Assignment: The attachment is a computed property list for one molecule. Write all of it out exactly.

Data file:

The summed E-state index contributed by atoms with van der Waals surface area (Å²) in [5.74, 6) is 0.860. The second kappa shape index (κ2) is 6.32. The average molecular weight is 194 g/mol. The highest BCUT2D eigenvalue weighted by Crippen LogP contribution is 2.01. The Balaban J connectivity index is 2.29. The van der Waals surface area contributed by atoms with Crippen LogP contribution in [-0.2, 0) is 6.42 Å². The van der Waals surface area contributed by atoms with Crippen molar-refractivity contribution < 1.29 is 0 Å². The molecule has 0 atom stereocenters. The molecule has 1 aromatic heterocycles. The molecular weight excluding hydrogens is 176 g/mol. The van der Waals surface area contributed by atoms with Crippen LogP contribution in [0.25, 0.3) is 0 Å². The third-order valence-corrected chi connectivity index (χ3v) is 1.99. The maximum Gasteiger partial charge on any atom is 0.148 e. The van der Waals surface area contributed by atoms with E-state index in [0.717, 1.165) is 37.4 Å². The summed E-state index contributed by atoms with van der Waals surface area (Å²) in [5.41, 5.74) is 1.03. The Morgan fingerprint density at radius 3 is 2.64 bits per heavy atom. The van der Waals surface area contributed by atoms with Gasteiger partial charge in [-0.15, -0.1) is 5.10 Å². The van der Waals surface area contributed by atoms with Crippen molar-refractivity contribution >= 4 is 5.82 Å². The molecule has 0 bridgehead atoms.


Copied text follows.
The summed E-state index contributed by atoms with van der Waals surface area (Å²) in [5.74, 6) is 0.860. The second kappa shape index (κ2) is 6.32. The average molecular weight is 194 g/mol. The highest BCUT2D eigenvalue weighted by Crippen LogP contribution is 2.01. The Balaban J connectivity index is 2.29. The van der Waals surface area contributed by atoms with Crippen LogP contribution in [-0.2, 0) is 6.42 Å². The van der Waals surface area contributed by atoms with Crippen molar-refractivity contribution < 1.29 is 0 Å². The molecule has 0 atom stereocenters. The molecule has 1 aromatic heterocycles. The molecular weight excluding hydrogens is 176 g/mol. The van der Waals surface area contributed by atoms with Crippen LogP contribution in [0.25, 0.3) is 0 Å². The third-order valence-corrected chi connectivity index (χ3v) is 1.99. The maximum Gasteiger partial charge on any atom is 0.148 e. The van der Waals surface area contributed by atoms with E-state index in [0.717, 1.165) is 37.4 Å². The summed E-state index contributed by atoms with van der Waals surface area (Å²) in [5.41, 5.74) is 1.03. The Morgan fingerprint density at radius 3 is 2.64 bits per heavy atom. The van der Waals surface area contributed by atoms with Gasteiger partial charge in [-0.15, -0.1) is 5.10 Å². The van der Waals surface area contributed by atoms with Crippen molar-refractivity contribution >= 4 is 5.82 Å². The molecule has 0 bridgehead atoms.